Reply by ●March 13, 20062006-03-13

laura_pretty05@yahoo.com.hk wrote:> Noway2, > in fact, what is the meaning of prewarping? > LauraLaura, http://www.bores.com/courses/intro/iir/5_warp.htm has a nice explanation. http://www.bores.com/courses/intro/iir/index.htm backs up one step. http://www.bores.com/courses/intro/index.htm comes before that. Jerry -- Engineering is the art of making what you want from things you can get. ¯¯¯¯¯¯¯¯¯¯¯¯¯¯¯¯¯¯¯¯¯¯¯¯¯¯¯¯¯¯¯¯¯¯¯¯¯¯¯¯¯¯¯¯¯¯¯¯¯¯¯¯¯¯¯¯¯¯¯¯¯¯¯¯¯¯¯¯¯¯¯

Reply by ●March 13, 20062006-03-13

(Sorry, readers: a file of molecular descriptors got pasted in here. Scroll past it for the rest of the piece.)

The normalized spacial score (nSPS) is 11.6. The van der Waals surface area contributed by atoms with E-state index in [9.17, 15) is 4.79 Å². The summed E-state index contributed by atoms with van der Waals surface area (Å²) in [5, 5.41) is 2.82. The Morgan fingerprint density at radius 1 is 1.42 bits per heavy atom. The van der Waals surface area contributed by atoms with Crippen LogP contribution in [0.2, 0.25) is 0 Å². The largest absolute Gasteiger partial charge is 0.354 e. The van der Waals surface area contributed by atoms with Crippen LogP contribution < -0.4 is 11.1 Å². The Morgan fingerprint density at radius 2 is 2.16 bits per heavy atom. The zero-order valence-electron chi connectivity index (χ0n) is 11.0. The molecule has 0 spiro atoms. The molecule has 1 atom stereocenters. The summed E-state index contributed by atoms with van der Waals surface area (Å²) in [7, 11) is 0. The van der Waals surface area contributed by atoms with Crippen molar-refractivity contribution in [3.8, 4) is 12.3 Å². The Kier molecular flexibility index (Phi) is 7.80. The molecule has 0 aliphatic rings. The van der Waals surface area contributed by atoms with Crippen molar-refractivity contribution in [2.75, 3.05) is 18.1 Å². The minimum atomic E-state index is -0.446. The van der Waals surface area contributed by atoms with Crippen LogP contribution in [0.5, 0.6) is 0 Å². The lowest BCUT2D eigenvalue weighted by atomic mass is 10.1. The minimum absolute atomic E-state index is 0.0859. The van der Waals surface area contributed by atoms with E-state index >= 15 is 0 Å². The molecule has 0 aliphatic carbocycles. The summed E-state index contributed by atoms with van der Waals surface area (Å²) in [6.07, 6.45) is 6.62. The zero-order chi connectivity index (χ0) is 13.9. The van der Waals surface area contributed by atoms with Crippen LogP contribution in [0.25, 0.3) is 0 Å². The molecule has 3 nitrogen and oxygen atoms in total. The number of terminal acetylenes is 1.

laura_pretty05@yahoo.com.hk wrote:> in fact, what is the meaning of prewarping?here's another one. i once posted this to the music-dsp list to answer precisely the same question. someone liked it enough that the put it in their code archive as an "explanation". it really is nothing other than the textbook stuff. ____ prewarping is simply recognizing the warping that the BLT introduces. to determine frequency response, we evaluate the digital H(z) at z=exp(j*w*T) and we evaluate the analog Ha(s) at s=j*W . the following will confirm the jw to unit circle mapping and will show exactly what the mapping is (this is the same stuff in the textbooks): the BLT says: s = (2/T) * (z-1)/(z+1) substituting: s = j*W = (2/T) * (exp(j*w*T) - 1) / (exp(j*w*T) + 1) (exp(j*w*T/2) - exp(-j*w*T/2)) j*W = (2/T) * --------------------------------------------- (exp(j*w*T/2) + exp(-j*w*T/2)) = (2/T) * (j*2*sin(w*T/2)) / (2*cos(w*T/2)) = j * (2/T) * tan(w*T/2) or analog W = (2/T) * tan(w*T/2) so when the real input frequency is w, the digital filter will behave with the same amplitude gain and phase shift as the analog filter will have at a hypothetical frequency of W. as w*T approaches pi (Nyquist) the digital filter behaves as the analog filter does as W -> inf. for each degree of freedom that you have in your design equations, you can adjust the analog design frequency to be just right so that when the deterministic BLT warping does its thing, the resultant warped frequency comes out just right. for a simple LPF, you have only one degree of freedom, the cutoff frequency. you can precompensate it so that the true cutoff comes out right but that is it, above the cutoff, you will see that the LPF dives down to -inf dB faster than an equivalent analog at the same frequencies. r b-j